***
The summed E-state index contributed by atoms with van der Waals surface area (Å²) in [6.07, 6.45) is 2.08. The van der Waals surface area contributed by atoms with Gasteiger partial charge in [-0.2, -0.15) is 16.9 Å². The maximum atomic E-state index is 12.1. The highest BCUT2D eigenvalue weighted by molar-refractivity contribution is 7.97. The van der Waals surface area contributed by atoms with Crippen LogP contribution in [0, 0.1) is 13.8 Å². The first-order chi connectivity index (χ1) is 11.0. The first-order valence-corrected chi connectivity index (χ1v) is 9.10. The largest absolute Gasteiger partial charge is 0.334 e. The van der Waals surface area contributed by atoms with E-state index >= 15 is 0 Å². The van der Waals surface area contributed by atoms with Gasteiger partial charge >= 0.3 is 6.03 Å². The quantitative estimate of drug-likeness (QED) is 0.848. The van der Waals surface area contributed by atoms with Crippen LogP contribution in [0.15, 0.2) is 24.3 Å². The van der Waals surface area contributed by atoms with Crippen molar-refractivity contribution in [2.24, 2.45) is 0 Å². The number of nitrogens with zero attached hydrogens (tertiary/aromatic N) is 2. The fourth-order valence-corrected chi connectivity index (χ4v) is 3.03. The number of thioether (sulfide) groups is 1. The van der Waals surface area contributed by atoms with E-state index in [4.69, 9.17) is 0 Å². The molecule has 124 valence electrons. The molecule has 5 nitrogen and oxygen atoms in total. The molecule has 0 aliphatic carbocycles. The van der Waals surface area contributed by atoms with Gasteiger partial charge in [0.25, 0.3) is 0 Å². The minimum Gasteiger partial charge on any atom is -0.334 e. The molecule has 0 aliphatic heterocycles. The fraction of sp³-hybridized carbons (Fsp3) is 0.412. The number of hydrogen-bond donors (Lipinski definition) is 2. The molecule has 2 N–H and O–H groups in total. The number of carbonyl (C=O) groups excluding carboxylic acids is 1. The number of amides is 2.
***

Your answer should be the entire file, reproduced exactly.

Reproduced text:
The summed E-state index contributed by atoms with van der Waals surface area (Å²) in [6.07, 6.45) is 2.08. The van der Waals surface area contributed by atoms with Gasteiger partial charge in [-0.2, -0.15) is 16.9 Å². The maximum atomic E-state index is 12.1. The highest BCUT2D eigenvalue weighted by molar-refractivity contribution is 7.97. The van der Waals surface area contributed by atoms with Crippen LogP contribution in [0, 0.1) is 13.8 Å². The first-order chi connectivity index (χ1) is 11.0. The first-order valence-corrected chi connectivity index (χ1v) is 9.10. The largest absolute Gasteiger partial charge is 0.334 e. The van der Waals surface area contributed by atoms with E-state index >= 15 is 0 Å². The van der Waals surface area contributed by atoms with Gasteiger partial charge >= 0.3 is 6.03 Å². The quantitative estimate of drug-likeness (QED) is 0.848. The van der Waals surface area contributed by atoms with Crippen LogP contribution in [0.15, 0.2) is 24.3 Å². The van der Waals surface area contributed by atoms with Crippen molar-refractivity contribution in [2.24, 2.45) is 0 Å². The number of nitrogens with zero attached hydrogens (tertiary/aromatic N) is 2. The fourth-order valence-corrected chi connectivity index (χ4v) is 3.03. The number of thioether (sulfide) groups is 1. The van der Waals surface area contributed by atoms with E-state index in [4.69, 9.17) is 0 Å². The molecule has 124 valence electrons. The molecule has 5 nitrogen and oxygen atoms in total. The molecule has 0 aliphatic carbocycles. The van der Waals surface area contributed by atoms with Gasteiger partial charge in [0.25, 0.3) is 0 Å². The minimum Gasteiger partial charge on any atom is -0.334 e. The molecule has 0 aliphatic heterocycles. The fraction of sp³-hybridized carbons (Fsp3) is 0.412. The number of hydrogen-bond donors (Lipinski definition) is 2. The molecule has 2 N–H and O–H groups in total. The number of carbonyl (C=O) groups excluding carboxylic acids is 1. The number of amides is 2.